Ulysses S. Grant is known as the victorious Civil War general who saved the Union and became the 18th president of the United States. But he was a second lieutenant when he was assigned to St. Louis in 1843 and was smitten by Julia Dent.
After his graduation from West Point, Grant was sent to Jefferson Barracks in St. Louis and soon visited the family of his former roommate, Frederick Dent, at their plantation on Gravois Creek. His visits became more regular after he met Frederick’s sister, Julia. The two were married in 1848.
The Dent home, known as White Haven, was where the young couple lived for much of the 1850s. Although Grant’s army duty took him away, Julia gave birth to three of their four healthy children at White Haven.
During the Civil War, Julia raised chickens and did other chores at White Haven, and served as the estate’s financial manager, leasing sections and collecting rent. The Grants had slaves that helped with the work at White Haven.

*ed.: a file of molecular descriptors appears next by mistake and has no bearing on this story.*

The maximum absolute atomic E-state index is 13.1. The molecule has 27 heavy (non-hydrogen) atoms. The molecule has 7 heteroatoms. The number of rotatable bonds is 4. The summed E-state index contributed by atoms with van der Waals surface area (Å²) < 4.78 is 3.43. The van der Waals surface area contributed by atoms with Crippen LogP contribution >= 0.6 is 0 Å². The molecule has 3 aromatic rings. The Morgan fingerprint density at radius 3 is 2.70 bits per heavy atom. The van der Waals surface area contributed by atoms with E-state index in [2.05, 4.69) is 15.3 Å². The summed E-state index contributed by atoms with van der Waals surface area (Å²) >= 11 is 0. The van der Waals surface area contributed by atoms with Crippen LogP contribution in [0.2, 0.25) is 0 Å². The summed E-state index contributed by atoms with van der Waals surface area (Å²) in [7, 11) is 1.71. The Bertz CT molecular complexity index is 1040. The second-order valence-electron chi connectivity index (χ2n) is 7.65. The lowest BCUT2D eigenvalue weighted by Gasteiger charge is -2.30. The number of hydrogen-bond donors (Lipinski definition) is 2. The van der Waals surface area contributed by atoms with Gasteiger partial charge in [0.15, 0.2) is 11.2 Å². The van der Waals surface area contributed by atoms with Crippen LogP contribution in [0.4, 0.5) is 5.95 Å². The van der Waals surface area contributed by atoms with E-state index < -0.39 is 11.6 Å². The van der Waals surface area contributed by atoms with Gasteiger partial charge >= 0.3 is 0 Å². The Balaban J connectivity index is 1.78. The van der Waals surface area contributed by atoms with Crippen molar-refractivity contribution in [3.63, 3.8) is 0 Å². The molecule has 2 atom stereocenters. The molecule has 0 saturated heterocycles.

By 1870, President Grant owned nearly 650 acres of the White Haven farm, which was to be his retirement home. He owned the land until a few months before his death in 1885. Julia was left a wealthy widow, and she lived in homes in New York City and Washington, D.C., for the last 17 years of her life.
The two-story main house is the centerpiece of the Ulysses S. Grant National Historic Site, which is entered through an impressive interpretive museum. Slavery is part of the story told about White Haven at the museum.
For more information visit the Ulysses S. Grant National Historic Site website.